Claremont serial killer Bradley Edwards will spend at least 40 years behind bars after he was given a life sentence today.
Edwards, 51, was found guilty in September of the murders of Jane Rimmer and Ciara Glennon in 1996 and 1997 respectively.
Edwards had earlier admitted to the rape of a teenager at Karrakatta Cemetery in 1995 and a sex attack in Huntingdale in 1988.
In his remarks handing down the sentence, Justice Stephen Hall said Edwards struck him as a “stoic and controlled person” who had “led an overtly ordinary life” during the period of his crimes.
Justice Hall said the 1995 rape had been carried out with “remorseless efficiency”.
The murders of Ms Rimmer and Ms Glennon, he said, had ended the lives of two people who were well-loved.
“By your actions you not only robbed them of their lives, but their hopes, their dreams and the dreams of others for them,” he said.
He said Edwards was a “dangerous predator” who was who was “remorseless in your disregard for the pain and suffering that you caused”.
He told Edwards he had robbed Ms Rimmer and Ms Glennon of their lives, hopes, and dreams.
Though Justice Hall said he had not found it necessary to impose a no-release order, he said there was was a “high likelihood” Edwards would die in jail.
The killer had pleaded not guilty to the murder charges.
Edwards refused to look at his surviving two victims today as they read their victim statements in court ahead of sentencing.
“I hope you are treated as well in prison as you have treated us … I will live and you won’t,” the woman attacked by Edwards in Karrakatta Cemetery said.
The Huntingdale victim said she was a “survivor”.
“Every night of my life I fall asleep with the fear someone will attack me,” she told the court.
“Bradley Edwards now features as the villain of my nightmares and I can’t make it stop.”
WA Police Commissioner Chris Dawson spoke outside court following the sentencing.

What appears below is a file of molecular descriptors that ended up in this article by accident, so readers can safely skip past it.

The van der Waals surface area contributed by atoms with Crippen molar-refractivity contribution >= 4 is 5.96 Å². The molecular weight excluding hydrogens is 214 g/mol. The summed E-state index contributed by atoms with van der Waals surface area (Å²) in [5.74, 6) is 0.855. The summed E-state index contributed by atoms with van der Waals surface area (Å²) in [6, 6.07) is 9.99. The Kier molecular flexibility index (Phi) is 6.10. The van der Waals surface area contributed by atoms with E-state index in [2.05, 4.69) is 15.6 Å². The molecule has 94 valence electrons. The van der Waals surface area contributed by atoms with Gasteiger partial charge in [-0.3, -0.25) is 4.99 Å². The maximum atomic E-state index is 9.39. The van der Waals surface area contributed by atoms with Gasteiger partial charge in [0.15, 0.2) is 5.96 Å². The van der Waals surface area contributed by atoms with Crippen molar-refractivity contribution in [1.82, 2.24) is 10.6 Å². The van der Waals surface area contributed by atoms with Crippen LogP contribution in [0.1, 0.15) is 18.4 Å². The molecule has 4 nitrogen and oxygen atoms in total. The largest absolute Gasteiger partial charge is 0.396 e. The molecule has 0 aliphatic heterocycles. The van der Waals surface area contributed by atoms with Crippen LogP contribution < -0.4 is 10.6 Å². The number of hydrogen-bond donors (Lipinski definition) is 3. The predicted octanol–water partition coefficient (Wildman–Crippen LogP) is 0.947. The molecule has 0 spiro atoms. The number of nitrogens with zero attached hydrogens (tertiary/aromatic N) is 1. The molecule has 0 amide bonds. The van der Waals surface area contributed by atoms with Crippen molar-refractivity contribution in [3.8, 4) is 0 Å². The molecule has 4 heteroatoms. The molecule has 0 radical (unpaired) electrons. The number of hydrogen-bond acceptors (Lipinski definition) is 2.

“We have witnessed the jailing of an evil man,” he said.
“Edwards is a killer. A sadistic rapist who preyed on innocent women.
“He devastated families and tormented the West Australian community.”
Mr Dawson said he did not normally comment on sentencing outcomes, but he was determined to make an “exception”.
“It is my sincere hope for the sake of victims, for the sake of the families and friends and, indeed, for the safety of our community that Edwards will never be released from prison,” he said.
The Claremont serial killings case began in 1996 when Sarah Spiers vanished from the suburb in Perth’s west after calling a taxi.
Five months after that, 23-year-old childcare worker Jane Rimmer also disappeared.
And then 27-year-old lawyer Ciara Glennon went missing the following March after a night out with colleagues.
Edwards was brought to trial after a DNA match blew the decades-old cold case wide open.
The DNA sample linked to the Telstra technician was allegedly found under Ciara Glennon’s fingernails.
Prosecutors said during the trail that fibres from Edwards’ work clothes and his Holden Commodore VS station wagon were found on Ms Rimmer and Ms Glennon.
Fibres were also recovered from a 17-year-old girl Edwards admits twice raping at Karrakatta Cemetery after abducting her from a dark park in Claremont in 1995.
WA Police Commissioner Chris Dawson welcomed the two guilty verdicts when they were handed down in September, but emphasised that the police investigation into Sarah Spiers’ death remains open.
“This is an important day for justice in Western Australia,” Mr Dawson said at the time.
“The Claremont killings struck at the heart of our way of life, stretching to become almost a quarter of a century.
“Three innocent young women were killed along with the hopes and dreams they never got to fulfil.”
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